Wednesday, January 30, 2013

in decline: ruffed grouse

Ruffed grouse are darn handsome birds. But, coming in at number 20 on Audubon's list of 20 Common Species in Decline, they are a species on the ebb not the flow. To make the list, a species has to have lost 50 percent of their overall population since 1967. 

A local population of ruffed grouse is cyclical to begin with: they go through highs and lows, roughly every ten years. In some places, every 20 years there's a super high. It seems to be tied to predator/prey availability cycles.  If a great horned owl is hungry and it cannot find anything else, cannot locate a hare or rabbit, boom there's an unassuming ruffed grouse like a roister chicken, warm and ready to eat at Kroger's.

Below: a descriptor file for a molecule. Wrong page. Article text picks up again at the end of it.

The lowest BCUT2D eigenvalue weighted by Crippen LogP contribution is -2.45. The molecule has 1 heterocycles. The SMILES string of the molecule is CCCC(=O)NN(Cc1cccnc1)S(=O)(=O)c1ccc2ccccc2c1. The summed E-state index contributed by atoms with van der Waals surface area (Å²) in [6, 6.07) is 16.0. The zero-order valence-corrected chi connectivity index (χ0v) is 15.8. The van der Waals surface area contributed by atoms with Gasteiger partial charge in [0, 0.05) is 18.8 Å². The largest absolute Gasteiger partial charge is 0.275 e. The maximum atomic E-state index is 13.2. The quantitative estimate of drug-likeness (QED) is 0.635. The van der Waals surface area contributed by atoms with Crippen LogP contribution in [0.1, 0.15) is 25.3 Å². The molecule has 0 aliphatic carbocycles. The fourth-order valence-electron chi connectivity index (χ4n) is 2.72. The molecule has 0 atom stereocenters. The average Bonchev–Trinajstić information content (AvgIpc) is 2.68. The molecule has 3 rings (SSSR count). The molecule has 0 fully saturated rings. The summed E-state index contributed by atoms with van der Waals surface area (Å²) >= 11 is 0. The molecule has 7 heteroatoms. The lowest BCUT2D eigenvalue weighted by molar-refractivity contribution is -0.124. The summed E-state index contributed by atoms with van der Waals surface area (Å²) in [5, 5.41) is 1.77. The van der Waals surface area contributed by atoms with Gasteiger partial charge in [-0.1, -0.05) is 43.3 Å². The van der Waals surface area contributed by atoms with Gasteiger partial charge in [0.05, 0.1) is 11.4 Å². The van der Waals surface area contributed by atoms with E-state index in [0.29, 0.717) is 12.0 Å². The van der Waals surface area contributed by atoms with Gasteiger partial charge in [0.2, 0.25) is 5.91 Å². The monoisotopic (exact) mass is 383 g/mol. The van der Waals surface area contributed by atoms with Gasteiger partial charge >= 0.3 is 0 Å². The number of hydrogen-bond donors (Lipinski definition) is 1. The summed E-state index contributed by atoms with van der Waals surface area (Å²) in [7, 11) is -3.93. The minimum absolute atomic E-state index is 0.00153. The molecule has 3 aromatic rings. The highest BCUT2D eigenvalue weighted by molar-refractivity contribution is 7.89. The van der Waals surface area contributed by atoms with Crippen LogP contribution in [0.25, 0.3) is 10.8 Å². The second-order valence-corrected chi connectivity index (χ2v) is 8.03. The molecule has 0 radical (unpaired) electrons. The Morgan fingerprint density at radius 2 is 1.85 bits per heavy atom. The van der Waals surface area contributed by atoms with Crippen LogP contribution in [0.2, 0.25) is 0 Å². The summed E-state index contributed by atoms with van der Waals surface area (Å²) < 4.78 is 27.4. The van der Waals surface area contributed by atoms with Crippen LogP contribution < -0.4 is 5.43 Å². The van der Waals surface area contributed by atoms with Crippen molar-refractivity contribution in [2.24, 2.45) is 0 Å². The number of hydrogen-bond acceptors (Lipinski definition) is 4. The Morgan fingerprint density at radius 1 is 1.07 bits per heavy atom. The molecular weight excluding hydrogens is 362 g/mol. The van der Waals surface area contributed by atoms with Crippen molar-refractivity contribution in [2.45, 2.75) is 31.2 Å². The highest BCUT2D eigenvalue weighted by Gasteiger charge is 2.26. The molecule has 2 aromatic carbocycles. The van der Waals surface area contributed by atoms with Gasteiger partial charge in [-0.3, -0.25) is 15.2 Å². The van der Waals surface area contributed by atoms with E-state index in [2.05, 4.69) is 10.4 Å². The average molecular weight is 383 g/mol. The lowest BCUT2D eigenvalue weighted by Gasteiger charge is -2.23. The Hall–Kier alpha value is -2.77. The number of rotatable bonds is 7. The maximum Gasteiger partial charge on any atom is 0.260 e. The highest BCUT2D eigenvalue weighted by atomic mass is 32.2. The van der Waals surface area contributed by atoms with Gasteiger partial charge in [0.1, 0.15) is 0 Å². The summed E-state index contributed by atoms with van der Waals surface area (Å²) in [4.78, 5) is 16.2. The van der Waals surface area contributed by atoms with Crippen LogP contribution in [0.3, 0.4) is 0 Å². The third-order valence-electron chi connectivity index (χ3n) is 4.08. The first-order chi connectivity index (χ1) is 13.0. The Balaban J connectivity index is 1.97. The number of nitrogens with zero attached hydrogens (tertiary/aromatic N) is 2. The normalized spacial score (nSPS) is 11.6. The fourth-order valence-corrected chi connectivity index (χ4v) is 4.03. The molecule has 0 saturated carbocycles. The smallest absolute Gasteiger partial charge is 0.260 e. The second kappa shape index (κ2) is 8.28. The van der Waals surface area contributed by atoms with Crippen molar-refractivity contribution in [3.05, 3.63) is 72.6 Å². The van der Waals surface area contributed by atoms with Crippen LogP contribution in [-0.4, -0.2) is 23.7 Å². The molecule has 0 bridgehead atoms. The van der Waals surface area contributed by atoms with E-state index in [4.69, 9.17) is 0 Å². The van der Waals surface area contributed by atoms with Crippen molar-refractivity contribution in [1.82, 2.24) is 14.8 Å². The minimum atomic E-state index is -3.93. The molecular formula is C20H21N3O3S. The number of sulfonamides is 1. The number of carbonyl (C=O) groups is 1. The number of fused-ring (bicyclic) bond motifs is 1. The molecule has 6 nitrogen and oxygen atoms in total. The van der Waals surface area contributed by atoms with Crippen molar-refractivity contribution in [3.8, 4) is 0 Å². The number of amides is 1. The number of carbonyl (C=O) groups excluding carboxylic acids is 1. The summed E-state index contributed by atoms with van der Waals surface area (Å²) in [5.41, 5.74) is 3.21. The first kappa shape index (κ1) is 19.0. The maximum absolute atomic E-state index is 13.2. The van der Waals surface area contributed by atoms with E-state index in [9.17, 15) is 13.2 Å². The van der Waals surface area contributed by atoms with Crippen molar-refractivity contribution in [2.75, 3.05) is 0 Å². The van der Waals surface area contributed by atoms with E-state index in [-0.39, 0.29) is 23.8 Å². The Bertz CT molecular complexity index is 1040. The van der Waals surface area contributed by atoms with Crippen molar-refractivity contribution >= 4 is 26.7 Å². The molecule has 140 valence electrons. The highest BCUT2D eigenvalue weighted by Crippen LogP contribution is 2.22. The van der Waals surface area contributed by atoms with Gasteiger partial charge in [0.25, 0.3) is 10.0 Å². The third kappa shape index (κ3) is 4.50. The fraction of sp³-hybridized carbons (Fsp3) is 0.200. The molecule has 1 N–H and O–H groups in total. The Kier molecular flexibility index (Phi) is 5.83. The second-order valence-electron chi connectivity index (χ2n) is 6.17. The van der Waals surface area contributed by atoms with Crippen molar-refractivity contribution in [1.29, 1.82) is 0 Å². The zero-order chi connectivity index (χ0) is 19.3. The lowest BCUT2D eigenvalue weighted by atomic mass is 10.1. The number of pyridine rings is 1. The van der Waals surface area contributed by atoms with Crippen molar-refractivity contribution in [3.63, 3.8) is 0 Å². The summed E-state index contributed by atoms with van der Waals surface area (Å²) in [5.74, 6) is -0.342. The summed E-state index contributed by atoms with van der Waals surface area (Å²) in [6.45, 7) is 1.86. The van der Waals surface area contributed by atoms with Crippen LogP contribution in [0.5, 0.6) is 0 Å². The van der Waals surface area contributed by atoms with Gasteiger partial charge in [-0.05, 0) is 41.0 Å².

Consequently, ruffed grouse weren't very good at staying alive. They live longer than New Year's Resolutions, but not by much.  

Born on the ground, they are vulnerable from the get go. Few survive past age three. A study carried out in Minnesota revealed that if you start with 1,000 ruffed grouse eggs in the spring, you will only have roughly 250 young grouse alive in the fall. By the following spring only 120, only about 50 one year later and only 20 the next. Less than two dozen out of 1,000 in just three years. It's hard to sustain a population with that kind parsimony. 

If you factor in habitat loss and other human-related causes, it could spell doom with a troubling disco beat.

Ergo: (cue the Bee Gees) ruffed grouse just aren't very good at ah, ah, ah, ah, stayin' alive, stayin' alive. 


Dorothy said...

We chanced upon some on these in the Smokies, and I got so excited I missed getting his picture in full strut.

Marie said...

This was so interesting...and sad. I hope they don't continue to decline!

Check out a blog of a teacher who lives not far from me...he's an avid birder and is posting a lot of great birds-- Las Aventuras. You can find him on my sidebar.